RBA has questions to answer after latest rate hike

Composite image of RBA Governor Philip Lowe speaking on interest rates and a family sadly sitting on a lounge.

Philip Lowe warned of further interest rate pain for Australian families. (Source: Getty)

Nine rate hikes have now been implemented by the Reserve Bank (RBA) since May 2022, marking the most aggressive monetary tightening since at least the late 1980s.

The official rate set by the RBA is now 3.35 percent – 325 basis points up from the recent low of 0.1 percent, down from a year ago.

Surprisingly, the RBA is still concerned about inflation. In fact, current RBA forecasts assume that inflation will remain at or above the upper end of the 2% to 3% target range through mid-2025, raising a question: If the RBA really believes its forecasts, why didn’t it? did? not increase by 50 basis points or more to bring inflation back into range sooner?

From the kuk:

I was wrong in my recent analysis thinking the RBA would wait after the December 2022 rate hike. It seemed that the evidence of lower inflation from the late 2022 peak was overwhelming.

A rapid slowdown in economic growth, the plethora of leading indicators pointing to disinflation, the resolution of supply chain issues, a sharp decline in household wealth and the risks to Australia from a global economic hard landing were all reasons why the RBA would pause for now and sit back and watch inflation fall without having to crack the economy with a sledgehammer.

And on some level, even the RBA thinks so.

Governor Philip Lowe made the following points in his press release announcing the rate hike – and I recognize that these are selective quotes:

  • Global inflation eases “in response to lower energy prices, the resolution of supply chain issues and tightening monetary policy”

  • “The outlook for the global economy remains subdued, with below-average growth this year and next”

  • “Inflation is expected to ease this year due to global factors and slower domestic demand growth”

  • “GDP growth is expected to slow to around 1.5 percent in 2023 and 2024. The recovery in services spending – following the lifting of COVID restrictions – is largely complete and tighter financial conditions will constrain spending across the board.”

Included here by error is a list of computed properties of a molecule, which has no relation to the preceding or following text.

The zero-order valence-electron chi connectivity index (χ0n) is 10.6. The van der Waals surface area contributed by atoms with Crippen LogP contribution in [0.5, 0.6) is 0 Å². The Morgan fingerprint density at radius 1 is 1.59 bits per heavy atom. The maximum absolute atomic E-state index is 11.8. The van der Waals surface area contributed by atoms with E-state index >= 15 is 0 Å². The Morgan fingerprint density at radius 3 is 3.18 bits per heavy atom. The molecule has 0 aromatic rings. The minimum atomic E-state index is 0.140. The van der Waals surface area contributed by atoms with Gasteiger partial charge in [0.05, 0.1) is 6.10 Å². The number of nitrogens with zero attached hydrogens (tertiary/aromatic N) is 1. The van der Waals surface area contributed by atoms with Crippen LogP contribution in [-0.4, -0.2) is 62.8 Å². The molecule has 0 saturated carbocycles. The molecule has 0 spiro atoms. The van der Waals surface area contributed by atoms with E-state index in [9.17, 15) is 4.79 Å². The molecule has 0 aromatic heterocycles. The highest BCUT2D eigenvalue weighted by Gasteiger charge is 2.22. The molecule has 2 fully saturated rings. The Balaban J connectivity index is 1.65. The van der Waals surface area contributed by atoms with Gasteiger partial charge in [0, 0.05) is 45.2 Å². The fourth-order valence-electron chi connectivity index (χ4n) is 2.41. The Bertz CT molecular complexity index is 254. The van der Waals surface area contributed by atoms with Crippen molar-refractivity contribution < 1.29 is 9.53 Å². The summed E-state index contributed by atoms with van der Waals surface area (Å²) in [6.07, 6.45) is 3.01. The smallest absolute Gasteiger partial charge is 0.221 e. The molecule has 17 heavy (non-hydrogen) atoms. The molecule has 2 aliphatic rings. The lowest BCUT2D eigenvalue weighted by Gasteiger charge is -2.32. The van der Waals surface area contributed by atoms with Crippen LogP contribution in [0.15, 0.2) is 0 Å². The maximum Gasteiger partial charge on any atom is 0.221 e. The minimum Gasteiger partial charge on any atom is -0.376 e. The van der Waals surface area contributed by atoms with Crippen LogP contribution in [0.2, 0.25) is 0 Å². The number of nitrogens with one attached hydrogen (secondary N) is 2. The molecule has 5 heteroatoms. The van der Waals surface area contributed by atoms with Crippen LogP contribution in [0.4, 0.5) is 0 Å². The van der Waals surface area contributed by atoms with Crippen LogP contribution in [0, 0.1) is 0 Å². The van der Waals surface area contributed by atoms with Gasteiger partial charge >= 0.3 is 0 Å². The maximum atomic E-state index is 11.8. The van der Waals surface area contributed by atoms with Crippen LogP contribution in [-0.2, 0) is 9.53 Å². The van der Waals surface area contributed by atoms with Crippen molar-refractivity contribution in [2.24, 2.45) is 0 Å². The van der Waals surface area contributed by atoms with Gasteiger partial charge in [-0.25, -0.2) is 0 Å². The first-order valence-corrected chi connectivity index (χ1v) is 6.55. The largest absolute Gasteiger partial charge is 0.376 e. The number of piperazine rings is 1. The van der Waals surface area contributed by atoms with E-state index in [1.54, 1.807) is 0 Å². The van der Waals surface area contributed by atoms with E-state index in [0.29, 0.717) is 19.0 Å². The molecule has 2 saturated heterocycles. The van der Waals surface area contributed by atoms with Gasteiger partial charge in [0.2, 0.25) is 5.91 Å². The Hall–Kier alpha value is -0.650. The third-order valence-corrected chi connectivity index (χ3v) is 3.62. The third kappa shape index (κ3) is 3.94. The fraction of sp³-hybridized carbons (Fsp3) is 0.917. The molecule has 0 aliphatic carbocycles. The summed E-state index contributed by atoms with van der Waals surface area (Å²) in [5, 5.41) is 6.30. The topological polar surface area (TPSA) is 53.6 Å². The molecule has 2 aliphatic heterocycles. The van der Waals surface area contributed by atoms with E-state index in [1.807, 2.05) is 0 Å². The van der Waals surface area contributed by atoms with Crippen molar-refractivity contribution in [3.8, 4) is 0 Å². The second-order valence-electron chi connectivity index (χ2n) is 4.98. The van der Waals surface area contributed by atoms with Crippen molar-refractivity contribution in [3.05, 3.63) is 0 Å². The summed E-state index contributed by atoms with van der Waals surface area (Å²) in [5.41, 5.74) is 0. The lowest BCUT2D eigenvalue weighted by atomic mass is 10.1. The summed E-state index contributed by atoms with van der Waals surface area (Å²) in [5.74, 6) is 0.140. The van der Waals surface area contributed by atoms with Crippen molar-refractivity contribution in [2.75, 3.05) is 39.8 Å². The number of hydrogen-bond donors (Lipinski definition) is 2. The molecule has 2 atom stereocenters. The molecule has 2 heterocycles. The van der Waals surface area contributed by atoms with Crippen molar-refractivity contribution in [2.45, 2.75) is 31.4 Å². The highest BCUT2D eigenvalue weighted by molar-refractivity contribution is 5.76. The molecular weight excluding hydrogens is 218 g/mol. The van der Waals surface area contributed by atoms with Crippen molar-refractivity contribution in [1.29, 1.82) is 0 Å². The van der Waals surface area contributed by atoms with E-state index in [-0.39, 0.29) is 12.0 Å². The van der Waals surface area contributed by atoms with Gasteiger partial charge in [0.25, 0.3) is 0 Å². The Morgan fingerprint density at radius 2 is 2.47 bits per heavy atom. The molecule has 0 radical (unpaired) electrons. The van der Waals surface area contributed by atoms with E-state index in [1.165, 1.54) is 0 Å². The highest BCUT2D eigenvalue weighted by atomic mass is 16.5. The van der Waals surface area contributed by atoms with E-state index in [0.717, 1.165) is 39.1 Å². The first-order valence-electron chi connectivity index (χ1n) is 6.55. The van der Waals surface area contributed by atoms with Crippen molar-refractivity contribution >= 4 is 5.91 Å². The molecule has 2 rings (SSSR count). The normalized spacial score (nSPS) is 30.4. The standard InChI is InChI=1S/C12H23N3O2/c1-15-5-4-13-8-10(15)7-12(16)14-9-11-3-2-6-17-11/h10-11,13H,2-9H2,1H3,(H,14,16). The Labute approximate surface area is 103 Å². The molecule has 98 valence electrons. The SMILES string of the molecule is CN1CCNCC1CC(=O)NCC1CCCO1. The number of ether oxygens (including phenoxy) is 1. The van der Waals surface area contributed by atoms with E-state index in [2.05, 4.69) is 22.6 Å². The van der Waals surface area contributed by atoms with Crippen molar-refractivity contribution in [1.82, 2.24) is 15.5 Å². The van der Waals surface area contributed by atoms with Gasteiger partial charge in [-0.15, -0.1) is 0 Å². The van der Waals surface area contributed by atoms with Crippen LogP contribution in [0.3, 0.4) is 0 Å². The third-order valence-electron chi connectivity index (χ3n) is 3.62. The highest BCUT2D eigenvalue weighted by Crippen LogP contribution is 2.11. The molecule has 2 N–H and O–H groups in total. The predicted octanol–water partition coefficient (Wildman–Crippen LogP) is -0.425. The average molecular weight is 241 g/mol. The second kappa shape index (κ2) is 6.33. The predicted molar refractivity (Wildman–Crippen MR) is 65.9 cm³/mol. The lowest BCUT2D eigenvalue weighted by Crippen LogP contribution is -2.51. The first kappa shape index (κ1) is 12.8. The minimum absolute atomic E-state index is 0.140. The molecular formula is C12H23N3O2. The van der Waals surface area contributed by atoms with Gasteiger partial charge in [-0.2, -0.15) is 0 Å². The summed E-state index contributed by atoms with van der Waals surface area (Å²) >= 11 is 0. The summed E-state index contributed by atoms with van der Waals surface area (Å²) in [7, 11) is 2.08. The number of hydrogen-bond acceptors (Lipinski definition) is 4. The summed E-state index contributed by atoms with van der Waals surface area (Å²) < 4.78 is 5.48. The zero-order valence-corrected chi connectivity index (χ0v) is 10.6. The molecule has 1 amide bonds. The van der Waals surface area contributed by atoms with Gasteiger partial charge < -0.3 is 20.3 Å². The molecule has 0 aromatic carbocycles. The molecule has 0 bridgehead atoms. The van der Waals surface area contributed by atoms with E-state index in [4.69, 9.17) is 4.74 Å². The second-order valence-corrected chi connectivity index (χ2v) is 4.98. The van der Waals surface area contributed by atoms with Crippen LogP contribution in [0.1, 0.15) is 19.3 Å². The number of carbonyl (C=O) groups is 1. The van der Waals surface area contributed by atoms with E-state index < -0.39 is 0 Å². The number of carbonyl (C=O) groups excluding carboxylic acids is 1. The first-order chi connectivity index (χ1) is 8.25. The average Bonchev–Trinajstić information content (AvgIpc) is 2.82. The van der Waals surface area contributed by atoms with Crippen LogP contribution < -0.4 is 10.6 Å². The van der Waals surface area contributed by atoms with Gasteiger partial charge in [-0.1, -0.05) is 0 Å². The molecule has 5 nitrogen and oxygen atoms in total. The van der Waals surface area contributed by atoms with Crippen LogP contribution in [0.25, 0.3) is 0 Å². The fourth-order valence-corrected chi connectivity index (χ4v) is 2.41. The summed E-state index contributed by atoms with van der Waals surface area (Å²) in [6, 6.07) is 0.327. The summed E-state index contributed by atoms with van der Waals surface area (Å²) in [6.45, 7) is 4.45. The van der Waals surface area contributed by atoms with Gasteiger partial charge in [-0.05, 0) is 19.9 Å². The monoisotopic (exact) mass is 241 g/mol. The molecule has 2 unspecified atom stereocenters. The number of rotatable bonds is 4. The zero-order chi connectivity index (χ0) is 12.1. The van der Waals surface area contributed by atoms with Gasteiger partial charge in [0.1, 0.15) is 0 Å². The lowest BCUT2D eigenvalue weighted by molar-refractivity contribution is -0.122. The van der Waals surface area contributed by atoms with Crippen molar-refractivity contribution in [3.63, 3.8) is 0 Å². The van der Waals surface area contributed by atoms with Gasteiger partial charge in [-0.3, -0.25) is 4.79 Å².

• “Vacancies and job advertisements are both at a very high level, but have recently declined somewhat. Many companies continue to struggle to recruit workers, although some report recent easing of labor shortages. As economic growth slows, unemployment is expected to rise.”

  • “The Board recognizes that monetary policy is lagging and that the full impact of the accumulated rise in interest rates on mortgage payments has not yet been felt.”

  • “Household balance sheets are also being hit by the drop in property prices”

Read  Where the Tigers’ roster stands now after latest round of cuts

These points cast a large and dark shadow over the latest rate hike and indeed the RBA’s statement that “further rate hikes will be required in the period ahead”.

If these RBA comments take a turn for the worse, the Australian economy is in for a severe bout of weakness.

A sober analysis of the economy ahead of the latest rate hike shows that past rate hikes are working in 2022. Retail sales are falling, house prices are falling, housing construction is trending down, inflation forecasts are in freefall, job vacancies and advertising are down and consumer sentiment is down. The previous strength of the business situation has recently weakened.

There is now a clear risk that the RBA will overdo it – in other words, too many rate hikes too late in the economic cycle when there are many signs of a slowdown and free fall in inflation.

The RBA is now tipping Australia into two painful economic years of faltering GDP per capita, eroding wealth, overshooting unemployment and, worst-case scenarios, recession.

We haven’t reached our destination yet, but the risks increase with every hike.

Sure, inflation will be even lower because of February’s rate hike, and the RBA – under a different governor – will no doubt look back at the end of the year and marvel at how they beat inflation. But at a time when growth is clearly slowing and the labor market is likely to weaken noticeably, it looks like we didn’t need the rate hike.

Follow Yahoo Finance on Facebook, LinkedIn, Instagram And Twitterand subscribe to the free Fully Briefed daily newsletter.


Read  Ukraine Latest: Zelenskiy Says Bakhmut Would Give Russia Opening

Related Articles

Leave a Reply

Your email address will not be published. Required fields are marked *

Back to top button